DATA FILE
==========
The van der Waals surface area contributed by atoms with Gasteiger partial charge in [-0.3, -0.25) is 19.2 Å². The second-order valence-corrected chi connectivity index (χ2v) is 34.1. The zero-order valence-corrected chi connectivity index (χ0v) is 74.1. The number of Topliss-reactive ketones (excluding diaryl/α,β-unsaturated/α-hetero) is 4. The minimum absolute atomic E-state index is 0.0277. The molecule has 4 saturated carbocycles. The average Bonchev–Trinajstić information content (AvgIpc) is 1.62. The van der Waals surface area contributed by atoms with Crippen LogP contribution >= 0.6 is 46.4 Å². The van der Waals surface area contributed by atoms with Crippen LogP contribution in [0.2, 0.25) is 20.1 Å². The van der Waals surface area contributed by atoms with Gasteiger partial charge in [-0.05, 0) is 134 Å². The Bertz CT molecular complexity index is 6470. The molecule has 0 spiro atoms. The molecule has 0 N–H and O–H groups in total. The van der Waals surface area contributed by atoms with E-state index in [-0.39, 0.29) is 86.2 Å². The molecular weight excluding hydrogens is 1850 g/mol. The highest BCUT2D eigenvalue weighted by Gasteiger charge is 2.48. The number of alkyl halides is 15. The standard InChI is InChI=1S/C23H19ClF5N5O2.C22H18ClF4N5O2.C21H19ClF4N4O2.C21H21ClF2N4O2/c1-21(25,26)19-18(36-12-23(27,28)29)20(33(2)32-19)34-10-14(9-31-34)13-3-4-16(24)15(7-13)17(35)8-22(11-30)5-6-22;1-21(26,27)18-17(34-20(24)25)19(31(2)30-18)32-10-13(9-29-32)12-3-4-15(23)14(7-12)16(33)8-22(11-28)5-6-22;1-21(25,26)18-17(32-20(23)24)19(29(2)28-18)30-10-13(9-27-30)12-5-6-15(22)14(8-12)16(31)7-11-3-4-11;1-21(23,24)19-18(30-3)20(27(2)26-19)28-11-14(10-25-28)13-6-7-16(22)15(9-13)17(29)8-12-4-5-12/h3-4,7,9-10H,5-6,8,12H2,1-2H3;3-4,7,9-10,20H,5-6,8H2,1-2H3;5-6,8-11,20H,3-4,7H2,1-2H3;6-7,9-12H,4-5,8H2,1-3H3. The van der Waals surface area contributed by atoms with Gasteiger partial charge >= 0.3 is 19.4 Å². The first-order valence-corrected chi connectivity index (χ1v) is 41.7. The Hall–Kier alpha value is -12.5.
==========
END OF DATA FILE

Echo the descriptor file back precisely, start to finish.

The van der Waals surface area contributed by atoms with Gasteiger partial charge in [-0.3, -0.25) is 19.2 Å². The second-order valence-corrected chi connectivity index (χ2v) is 34.1. The zero-order valence-corrected chi connectivity index (χ0v) is 74.1. The number of Topliss-reactive ketones (excluding diaryl/α,β-unsaturated/α-hetero) is 4. The minimum absolute atomic E-state index is 0.0277. The molecule has 4 saturated carbocycles. The average Bonchev–Trinajstić information content (AvgIpc) is 1.62. The van der Waals surface area contributed by atoms with Crippen LogP contribution >= 0.6 is 46.4 Å². The van der Waals surface area contributed by atoms with Crippen LogP contribution in [0.2, 0.25) is 20.1 Å². The van der Waals surface area contributed by atoms with Gasteiger partial charge in [-0.05, 0) is 134 Å². The Bertz CT molecular complexity index is 6470. The molecule has 0 spiro atoms. The molecule has 0 N–H and O–H groups in total. The van der Waals surface area contributed by atoms with E-state index in [-0.39, 0.29) is 86.2 Å². The molecular weight excluding hydrogens is 1850 g/mol. The highest BCUT2D eigenvalue weighted by Gasteiger charge is 2.48. The number of alkyl halides is 15. The standard InChI is InChI=1S/C23H19ClF5N5O2.C22H18ClF4N5O2.C21H19ClF4N4O2.C21H21ClF2N4O2/c1-21(25,26)19-18(36-12-23(27,28)29)20(33(2)32-19)34-10-14(9-31-34)13-3-4-16(24)15(7-13)17(35)8-22(11-30)5-6-22;1-21(26,27)18-17(34-20(24)25)19(31(2)30-18)32-10-13(9-29-32)12-3-4-15(23)14(7-12)16(33)8-22(11-28)5-6-22;1-21(25,26)18-17(32-20(23)24)19(29(2)28-18)30-10-13(9-27-30)12-5-6-15(22)14(8-12)16(31)7-11-3-4-11;1-21(23,24)19-18(30-3)20(27(2)26-19)28-11-14(10-25-28)13-6-7-16(22)15(9-13)17(29)8-12-4-5-12/h3-4,7,9-10H,5-6,8,12H2,1-2H3;3-4,7,9-10,20H,5-6,8H2,1-2H3;5-6,8-11,20H,3-4,7H2,1-2H3;6-7,9-12H,4-5,8H2,1-3H3. The van der Waals surface area contributed by atoms with Gasteiger partial charge >= 0.3 is 19.4 Å². The first-order valence-corrected chi connectivity index (χ1v) is 41.7. The Hall–Kier alpha value is -12.5.